The other new stretch of bike lane was probably intended to minimize negotiation errors, and cut down on motorists right-hooking cyclists on a relatively major street that is also optimally located for cycling (and is a bottleneck that a bike route and two multi-use paths feed through). However, the intersection in that direction is marked No Right Turn on Red, so there shouldn’t be anybody turning right on the red anyway. And by putting the bike lane in, it all but guarantees that motorists will be in the center, rather than right lane, when they begin their right turn. Before the bike lane, a fair number of motorists would actually pull to the right—get close to the curb—before making their right turn. Now essentially none of them do, regardless of whether there are any bikes in the bike lane. Which, like all these things, is marked as restricted to bicycles and right turns only—something that motorists are apparently unable to read. And now, because there’s a bike lane, cyclists zip up between motor vehicles and the curb with impunity—even moreso than they did before the bike lane.
My personal evaluation of this new bike lane (in the 600 block of Willy St.)? I am now required to be much more cautious approaching the intersection, especially during rushhour, than before the bike lane, to avoid unobservant (and/or illegal) right turners. And I now need to ride farther from the curb and thus impact motorists more, than before the bike lane. Used to be, I was generally positioned about where the center of the bike lane currently is: a couple feet from the curb. However, due to the bike lane, and motorists now avoiding the last 6′ of roadway, irrespective of the presence of bikes, the outside 2-4′ of the road is usually too gravelly and full of glass to make for safe cycling—especially at 20+mph in 20-35mph traffic. Generally, the furthest right that i can safely ride is on the bike lane line. It took 3 days from the painting of the bike lane stripe to it getting too gravelly for safe riding. And now only consider it safe riding after it has rained hard, or the day after a street sweeper has been through.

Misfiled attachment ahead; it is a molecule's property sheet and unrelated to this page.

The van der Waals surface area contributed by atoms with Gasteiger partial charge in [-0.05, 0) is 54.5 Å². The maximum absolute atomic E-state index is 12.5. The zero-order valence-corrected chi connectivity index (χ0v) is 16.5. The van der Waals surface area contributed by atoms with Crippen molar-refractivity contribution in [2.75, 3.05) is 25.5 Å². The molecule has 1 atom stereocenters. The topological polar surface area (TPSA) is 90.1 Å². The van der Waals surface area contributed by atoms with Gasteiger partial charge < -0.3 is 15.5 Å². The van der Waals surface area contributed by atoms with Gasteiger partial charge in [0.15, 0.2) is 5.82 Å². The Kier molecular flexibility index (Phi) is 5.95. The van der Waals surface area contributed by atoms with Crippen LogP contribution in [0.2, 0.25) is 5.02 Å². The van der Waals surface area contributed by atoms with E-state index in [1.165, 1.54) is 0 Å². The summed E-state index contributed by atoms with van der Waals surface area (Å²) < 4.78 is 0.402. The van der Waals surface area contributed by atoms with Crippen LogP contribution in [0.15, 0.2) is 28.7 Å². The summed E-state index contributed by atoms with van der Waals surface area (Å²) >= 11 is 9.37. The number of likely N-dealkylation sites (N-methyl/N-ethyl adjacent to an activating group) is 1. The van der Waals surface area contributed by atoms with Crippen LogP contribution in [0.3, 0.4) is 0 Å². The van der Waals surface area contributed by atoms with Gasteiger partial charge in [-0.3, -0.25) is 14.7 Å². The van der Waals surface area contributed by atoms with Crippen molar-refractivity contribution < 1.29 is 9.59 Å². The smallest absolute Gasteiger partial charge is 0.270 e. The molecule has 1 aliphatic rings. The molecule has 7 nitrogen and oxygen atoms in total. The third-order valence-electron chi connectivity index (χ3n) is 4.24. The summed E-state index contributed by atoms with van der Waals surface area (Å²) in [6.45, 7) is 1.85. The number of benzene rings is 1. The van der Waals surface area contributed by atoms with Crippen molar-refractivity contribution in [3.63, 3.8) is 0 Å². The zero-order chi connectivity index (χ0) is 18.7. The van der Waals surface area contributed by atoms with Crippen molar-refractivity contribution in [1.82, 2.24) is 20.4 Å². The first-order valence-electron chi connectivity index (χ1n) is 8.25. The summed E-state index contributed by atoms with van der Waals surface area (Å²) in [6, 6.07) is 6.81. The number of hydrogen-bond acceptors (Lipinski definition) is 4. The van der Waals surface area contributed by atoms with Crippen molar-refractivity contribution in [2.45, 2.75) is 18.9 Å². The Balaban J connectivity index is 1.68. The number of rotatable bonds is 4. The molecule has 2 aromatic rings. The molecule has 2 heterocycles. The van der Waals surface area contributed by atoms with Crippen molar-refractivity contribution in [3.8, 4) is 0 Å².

The latest plan to “promote cycling”? Biking, walking event will close 3 major streets to vehicle traffic. The asinine bike lanes, I sorta understand. I can usually see what the designers thought they would do, and how they thought that would be helpful. And some of them are probably intended to be extended, and they’re just building them in stages. This thing, I don’t understand at all. OK, so you want to promote cycling. There are two components to that: making cycling attractive to people, and mollifying drivers. Madison isn’t exactly a big city—traffic is already quite navigable on a bike. But I get that beginners may be intimidated. Still, on a Sunday, in the Summer, before noon, traffic borders on non-existent. I used to be out there driving a cab regularly on Sundays. So, they’re going to shut down parts of John Nolen Dr, East Washington Ave, and the Capitol Square to motor vehicles.